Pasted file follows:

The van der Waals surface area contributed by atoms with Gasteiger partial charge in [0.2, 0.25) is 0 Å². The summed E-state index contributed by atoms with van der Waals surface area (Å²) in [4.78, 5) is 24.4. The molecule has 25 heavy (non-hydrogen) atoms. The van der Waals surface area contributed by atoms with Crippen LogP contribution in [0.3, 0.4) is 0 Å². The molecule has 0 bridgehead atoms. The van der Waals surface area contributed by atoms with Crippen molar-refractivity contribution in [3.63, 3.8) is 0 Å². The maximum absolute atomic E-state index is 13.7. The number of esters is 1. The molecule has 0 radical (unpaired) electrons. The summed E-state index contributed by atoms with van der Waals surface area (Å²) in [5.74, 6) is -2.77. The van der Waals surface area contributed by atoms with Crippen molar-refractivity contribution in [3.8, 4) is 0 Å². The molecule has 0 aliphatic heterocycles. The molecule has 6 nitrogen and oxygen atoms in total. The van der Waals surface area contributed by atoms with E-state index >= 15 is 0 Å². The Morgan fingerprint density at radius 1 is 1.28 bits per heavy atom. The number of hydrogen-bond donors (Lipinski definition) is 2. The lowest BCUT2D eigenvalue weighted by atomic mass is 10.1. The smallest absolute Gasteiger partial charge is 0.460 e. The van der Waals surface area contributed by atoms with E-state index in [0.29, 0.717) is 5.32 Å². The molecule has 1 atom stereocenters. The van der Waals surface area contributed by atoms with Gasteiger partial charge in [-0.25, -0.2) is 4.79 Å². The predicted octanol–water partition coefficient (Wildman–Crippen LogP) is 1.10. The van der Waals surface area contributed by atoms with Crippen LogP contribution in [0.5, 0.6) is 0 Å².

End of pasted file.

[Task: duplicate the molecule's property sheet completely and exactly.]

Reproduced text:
The van der Waals surface area contributed by atoms with Gasteiger partial charge in [0.2, 0.25) is 0 Å². The summed E-state index contributed by atoms with van der Waals surface area (Å²) in [4.78, 5) is 24.4. The molecule has 25 heavy (non-hydrogen) atoms. The van der Waals surface area contributed by atoms with Crippen LogP contribution in [0.3, 0.4) is 0 Å². The molecule has 0 bridgehead atoms. The van der Waals surface area contributed by atoms with Crippen molar-refractivity contribution in [3.63, 3.8) is 0 Å². The maximum absolute atomic E-state index is 13.7. The number of esters is 1. The molecule has 0 radical (unpaired) electrons. The summed E-state index contributed by atoms with van der Waals surface area (Å²) in [5.74, 6) is -2.77. The van der Waals surface area contributed by atoms with Crippen molar-refractivity contribution in [3.8, 4) is 0 Å². The molecule has 0 aliphatic heterocycles. The molecule has 6 nitrogen and oxygen atoms in total. The van der Waals surface area contributed by atoms with E-state index >= 15 is 0 Å². The Morgan fingerprint density at radius 1 is 1.28 bits per heavy atom. The number of hydrogen-bond donors (Lipinski definition) is 2. The lowest BCUT2D eigenvalue weighted by atomic mass is 10.1. The smallest absolute Gasteiger partial charge is 0.460 e. The van der Waals surface area contributed by atoms with E-state index in [0.29, 0.717) is 5.32 Å². The molecule has 1 atom stereocenters. The van der Waals surface area contributed by atoms with Gasteiger partial charge in [-0.25, -0.2) is 4.79 Å². The predicted octanol–water partition coefficient (Wildman–Crippen LogP) is 1.10. The van der Waals surface area contributed by atoms with Crippen LogP contribution in [0.5, 0.6) is 0 Å².